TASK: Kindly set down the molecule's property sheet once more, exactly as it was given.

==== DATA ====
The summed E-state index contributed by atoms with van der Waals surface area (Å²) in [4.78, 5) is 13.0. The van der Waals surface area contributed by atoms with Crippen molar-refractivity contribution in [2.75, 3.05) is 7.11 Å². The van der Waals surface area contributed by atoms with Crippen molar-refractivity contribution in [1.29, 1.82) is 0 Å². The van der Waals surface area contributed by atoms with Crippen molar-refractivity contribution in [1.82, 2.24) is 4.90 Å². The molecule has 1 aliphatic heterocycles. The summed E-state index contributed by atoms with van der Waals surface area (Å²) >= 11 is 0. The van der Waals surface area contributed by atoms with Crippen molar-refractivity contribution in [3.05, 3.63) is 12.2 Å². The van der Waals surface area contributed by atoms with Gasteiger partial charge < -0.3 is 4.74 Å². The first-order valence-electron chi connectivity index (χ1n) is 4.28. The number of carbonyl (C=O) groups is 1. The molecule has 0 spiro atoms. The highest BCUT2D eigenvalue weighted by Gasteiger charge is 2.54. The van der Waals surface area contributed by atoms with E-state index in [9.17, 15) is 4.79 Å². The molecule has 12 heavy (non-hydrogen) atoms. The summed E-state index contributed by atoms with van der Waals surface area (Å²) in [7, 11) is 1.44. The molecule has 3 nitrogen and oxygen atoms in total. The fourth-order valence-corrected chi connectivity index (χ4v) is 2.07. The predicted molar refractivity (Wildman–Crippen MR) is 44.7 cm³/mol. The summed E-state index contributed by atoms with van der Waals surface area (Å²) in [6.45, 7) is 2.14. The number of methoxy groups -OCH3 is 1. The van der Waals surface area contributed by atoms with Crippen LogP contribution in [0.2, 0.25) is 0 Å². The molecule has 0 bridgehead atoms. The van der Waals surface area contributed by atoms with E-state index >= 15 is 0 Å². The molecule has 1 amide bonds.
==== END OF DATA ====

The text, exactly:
The summed E-state index contributed by atoms with van der Waals surface area (Å²) in [4.78, 5) is 13.0. The van der Waals surface area contributed by atoms with Crippen molar-refractivity contribution in [2.75, 3.05) is 7.11 Å². The van der Waals surface area contributed by atoms with Crippen molar-refractivity contribution in [1.29, 1.82) is 0 Å². The van der Waals surface area contributed by atoms with Crippen molar-refractivity contribution in [1.82, 2.24) is 4.90 Å². The molecule has 1 aliphatic heterocycles. The summed E-state index contributed by atoms with van der Waals surface area (Å²) >= 11 is 0. The van der Waals surface area contributed by atoms with Crippen molar-refractivity contribution in [3.05, 3.63) is 12.2 Å². The van der Waals surface area contributed by atoms with Gasteiger partial charge < -0.3 is 4.74 Å². The first-order valence-electron chi connectivity index (χ1n) is 4.28. The number of carbonyl (C=O) groups is 1. The molecule has 0 spiro atoms. The highest BCUT2D eigenvalue weighted by Gasteiger charge is 2.54. The van der Waals surface area contributed by atoms with E-state index in [9.17, 15) is 4.79 Å². The molecule has 12 heavy (non-hydrogen) atoms. The summed E-state index contributed by atoms with van der Waals surface area (Å²) in [7, 11) is 1.44. The molecule has 3 nitrogen and oxygen atoms in total. The fourth-order valence-corrected chi connectivity index (χ4v) is 2.07. The predicted molar refractivity (Wildman–Crippen MR) is 44.7 cm³/mol. The summed E-state index contributed by atoms with van der Waals surface area (Å²) in [6.45, 7) is 2.14. The number of methoxy groups -OCH3 is 1. The van der Waals surface area contributed by atoms with Crippen LogP contribution in [0.2, 0.25) is 0 Å². The molecule has 0 bridgehead atoms. The van der Waals surface area contributed by atoms with E-state index >= 15 is 0 Å². The molecule has 1 amide bonds.